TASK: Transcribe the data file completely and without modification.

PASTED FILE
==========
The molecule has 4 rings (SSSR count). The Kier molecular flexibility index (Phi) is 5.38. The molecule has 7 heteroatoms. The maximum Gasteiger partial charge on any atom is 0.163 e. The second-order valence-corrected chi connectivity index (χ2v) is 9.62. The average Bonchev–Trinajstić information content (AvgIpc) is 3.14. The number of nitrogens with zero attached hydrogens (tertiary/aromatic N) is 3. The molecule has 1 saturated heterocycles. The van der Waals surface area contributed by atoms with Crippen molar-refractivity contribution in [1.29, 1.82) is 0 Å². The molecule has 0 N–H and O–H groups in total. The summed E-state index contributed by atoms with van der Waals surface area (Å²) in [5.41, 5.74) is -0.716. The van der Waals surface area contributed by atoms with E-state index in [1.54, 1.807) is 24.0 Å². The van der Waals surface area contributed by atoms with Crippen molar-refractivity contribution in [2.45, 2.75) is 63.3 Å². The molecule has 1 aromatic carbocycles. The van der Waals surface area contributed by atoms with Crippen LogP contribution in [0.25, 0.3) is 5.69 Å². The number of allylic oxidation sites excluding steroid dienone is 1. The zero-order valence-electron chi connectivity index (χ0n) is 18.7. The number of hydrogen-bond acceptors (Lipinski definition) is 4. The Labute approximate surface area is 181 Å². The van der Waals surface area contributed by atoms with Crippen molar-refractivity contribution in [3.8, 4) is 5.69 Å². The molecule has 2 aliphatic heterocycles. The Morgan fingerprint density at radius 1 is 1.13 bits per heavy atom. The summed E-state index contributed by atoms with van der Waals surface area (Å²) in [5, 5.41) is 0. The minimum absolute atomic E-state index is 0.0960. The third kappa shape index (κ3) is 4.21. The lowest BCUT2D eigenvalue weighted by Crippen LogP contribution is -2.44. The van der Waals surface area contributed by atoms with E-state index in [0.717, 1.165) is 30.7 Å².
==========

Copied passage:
The molecule has 4 rings (SSSR count). The Kier molecular flexibility index (Phi) is 5.38. The molecule has 7 heteroatoms. The maximum Gasteiger partial charge on any atom is 0.163 e. The second-order valence-corrected chi connectivity index (χ2v) is 9.62. The average Bonchev–Trinajstić information content (AvgIpc) is 3.14. The number of nitrogens with zero attached hydrogens (tertiary/aromatic N) is 3. The molecule has 1 saturated heterocycles. The van der Waals surface area contributed by atoms with Crippen molar-refractivity contribution in [1.29, 1.82) is 0 Å². The molecule has 0 N–H and O–H groups in total. The summed E-state index contributed by atoms with van der Waals surface area (Å²) in [5.41, 5.74) is -0.716. The van der Waals surface area contributed by atoms with E-state index in [1.54, 1.807) is 24.0 Å². The van der Waals surface area contributed by atoms with Crippen molar-refractivity contribution in [2.45, 2.75) is 63.3 Å². The molecule has 1 aromatic carbocycles. The van der Waals surface area contributed by atoms with Crippen LogP contribution in [0.25, 0.3) is 5.69 Å². The number of allylic oxidation sites excluding steroid dienone is 1. The zero-order valence-electron chi connectivity index (χ0n) is 18.7. The number of hydrogen-bond acceptors (Lipinski definition) is 4. The Labute approximate surface area is 181 Å². The van der Waals surface area contributed by atoms with Crippen molar-refractivity contribution in [3.8, 4) is 5.69 Å². The molecule has 2 aliphatic heterocycles. The Morgan fingerprint density at radius 1 is 1.13 bits per heavy atom. The summed E-state index contributed by atoms with van der Waals surface area (Å²) in [5, 5.41) is 0. The minimum absolute atomic E-state index is 0.0960. The third kappa shape index (κ3) is 4.21. The lowest BCUT2D eigenvalue weighted by Crippen LogP contribution is -2.44. The van der Waals surface area contributed by atoms with E-state index in [0.717, 1.165) is 30.7 Å².